- What this means is that it is possible to make incremental changes for the better, slowly over a period of time. Just make sure you don’t tell anyone It is only after you become successful that people will even take notice.
- There is a quote attributed to Grace Hopper: It is easier to ask forgiveness than it is to get permission
- In some organisations, it is better not to ask. Some people are tuned to saying No for anything that they don’t understand. Often you can just go ahead and do your changes and no one will even care. And later if someone questions, then you can show them the benefits you are getting.
- Sometimes, running experiments this way sounds risky and change agents are unwilling to place themselves in a vulnerable spot like this. But a change agent has to do it. Hopefully, you have built relationships with others that will reduce this risk.
- Do not ignore networking. Take every opportunity to build relationships with others, especially people outside your team or department.
- Social capital is very very important for making change happen.
- In his book Tame The Flow, Steve Tendon contrasts span on control vs sphere of influence.
- Span of control is the number of things that are directly under our control. Usually this is quite small — maybe the team, perhaps a few more things.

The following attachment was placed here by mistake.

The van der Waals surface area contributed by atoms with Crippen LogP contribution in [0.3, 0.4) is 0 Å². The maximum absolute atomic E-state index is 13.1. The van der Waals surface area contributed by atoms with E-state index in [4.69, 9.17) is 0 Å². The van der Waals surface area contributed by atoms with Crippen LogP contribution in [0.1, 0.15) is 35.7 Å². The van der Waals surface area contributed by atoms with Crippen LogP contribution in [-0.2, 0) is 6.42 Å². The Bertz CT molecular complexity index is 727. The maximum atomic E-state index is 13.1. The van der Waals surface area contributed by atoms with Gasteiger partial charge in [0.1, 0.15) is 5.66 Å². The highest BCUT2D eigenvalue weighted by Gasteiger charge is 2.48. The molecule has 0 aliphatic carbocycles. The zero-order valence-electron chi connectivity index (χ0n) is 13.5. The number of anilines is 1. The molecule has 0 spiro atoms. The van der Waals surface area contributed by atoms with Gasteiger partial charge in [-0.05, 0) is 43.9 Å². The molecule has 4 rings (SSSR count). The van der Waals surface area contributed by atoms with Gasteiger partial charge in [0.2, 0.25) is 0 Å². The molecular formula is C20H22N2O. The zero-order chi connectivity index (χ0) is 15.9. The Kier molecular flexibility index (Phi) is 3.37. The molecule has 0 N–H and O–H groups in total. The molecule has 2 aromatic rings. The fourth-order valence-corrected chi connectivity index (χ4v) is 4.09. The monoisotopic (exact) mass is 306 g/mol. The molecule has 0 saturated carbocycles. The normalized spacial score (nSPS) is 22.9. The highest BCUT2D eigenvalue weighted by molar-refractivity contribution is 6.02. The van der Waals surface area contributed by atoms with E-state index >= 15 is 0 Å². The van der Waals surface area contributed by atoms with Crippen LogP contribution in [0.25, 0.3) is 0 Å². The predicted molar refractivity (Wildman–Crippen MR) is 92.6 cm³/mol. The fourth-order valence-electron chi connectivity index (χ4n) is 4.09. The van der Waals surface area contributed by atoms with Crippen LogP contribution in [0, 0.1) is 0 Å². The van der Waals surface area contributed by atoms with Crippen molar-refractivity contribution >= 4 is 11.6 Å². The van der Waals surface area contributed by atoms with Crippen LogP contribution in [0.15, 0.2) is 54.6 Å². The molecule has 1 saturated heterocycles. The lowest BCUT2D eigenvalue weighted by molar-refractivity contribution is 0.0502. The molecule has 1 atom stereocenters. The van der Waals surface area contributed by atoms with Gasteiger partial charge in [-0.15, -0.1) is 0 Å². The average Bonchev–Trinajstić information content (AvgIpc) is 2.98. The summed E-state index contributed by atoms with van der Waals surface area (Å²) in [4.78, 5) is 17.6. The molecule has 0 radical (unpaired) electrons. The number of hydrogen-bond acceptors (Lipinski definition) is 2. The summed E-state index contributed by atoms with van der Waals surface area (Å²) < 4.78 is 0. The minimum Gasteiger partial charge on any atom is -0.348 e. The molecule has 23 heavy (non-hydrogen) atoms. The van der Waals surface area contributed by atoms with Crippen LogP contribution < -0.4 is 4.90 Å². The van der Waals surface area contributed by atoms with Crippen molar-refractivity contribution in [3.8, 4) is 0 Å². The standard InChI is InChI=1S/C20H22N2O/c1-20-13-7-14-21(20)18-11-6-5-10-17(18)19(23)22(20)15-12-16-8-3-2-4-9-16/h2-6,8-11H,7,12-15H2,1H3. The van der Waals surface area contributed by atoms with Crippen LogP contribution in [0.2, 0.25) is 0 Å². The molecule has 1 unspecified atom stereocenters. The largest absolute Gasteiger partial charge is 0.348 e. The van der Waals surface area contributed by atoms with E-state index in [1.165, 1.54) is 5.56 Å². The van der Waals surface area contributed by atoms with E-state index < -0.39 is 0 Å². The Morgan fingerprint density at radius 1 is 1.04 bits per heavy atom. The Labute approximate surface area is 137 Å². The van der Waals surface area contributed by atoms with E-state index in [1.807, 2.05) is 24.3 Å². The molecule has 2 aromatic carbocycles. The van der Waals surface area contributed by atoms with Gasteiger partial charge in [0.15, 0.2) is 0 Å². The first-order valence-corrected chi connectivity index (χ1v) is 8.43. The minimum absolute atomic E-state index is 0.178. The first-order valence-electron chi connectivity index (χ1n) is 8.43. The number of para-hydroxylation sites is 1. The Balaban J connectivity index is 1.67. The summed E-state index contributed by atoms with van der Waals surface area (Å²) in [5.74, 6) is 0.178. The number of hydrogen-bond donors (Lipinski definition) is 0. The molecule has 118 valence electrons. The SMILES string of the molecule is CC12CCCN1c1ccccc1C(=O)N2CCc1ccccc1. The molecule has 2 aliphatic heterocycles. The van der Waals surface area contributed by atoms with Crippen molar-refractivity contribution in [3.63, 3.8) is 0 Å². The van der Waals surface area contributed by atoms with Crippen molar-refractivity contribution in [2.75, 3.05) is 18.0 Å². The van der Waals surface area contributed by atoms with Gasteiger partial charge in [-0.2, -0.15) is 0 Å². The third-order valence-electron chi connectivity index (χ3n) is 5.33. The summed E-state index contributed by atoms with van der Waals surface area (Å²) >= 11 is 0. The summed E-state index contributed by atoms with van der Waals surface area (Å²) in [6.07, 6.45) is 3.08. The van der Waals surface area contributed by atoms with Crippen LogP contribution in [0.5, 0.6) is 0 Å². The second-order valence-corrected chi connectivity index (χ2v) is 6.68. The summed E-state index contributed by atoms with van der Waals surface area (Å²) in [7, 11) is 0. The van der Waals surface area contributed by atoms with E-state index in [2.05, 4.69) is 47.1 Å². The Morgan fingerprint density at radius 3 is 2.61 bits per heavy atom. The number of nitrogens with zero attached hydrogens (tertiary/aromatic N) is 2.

- Sphere of influence is the number of things that we have no direct control over, but we can influence. We can get things done in the sphere of influence, but it has to be done via someone else.
- Being able to get things done through other people is the single most important skill for a change agent, and this is only possible through having good, strong relationships.
The power of community
- One person cannot drive a large change. It is vital to build a community to support the change. Find the folks who are supportive, and encourage them.
- Don’t limit the community to a single role. Who knows, maybe there is a director in another department who is interested in agile. Welcome her. Maybe she could influence the director in your department who is lukewarm to agile.
- A healthy community also helps to drive social influence. People are most likely to listen to peers. If their peers are talking about self organisation or technical practices, then they are more inclined to try it than if an external person like you tried to convince them.
So, what is YOUR vision?
- Being a change agent is a unique opportunity to learn and put into use crucial skills that are very important to career success
- Don’t wait for change to miraculously happen from elsewhere
- Don’t wait for the organisation culture to miraculously change before you take the next step with your teams
- Building these skills takes a long time, and lots of practice, so start today!
- Remember, that YOU can make the difference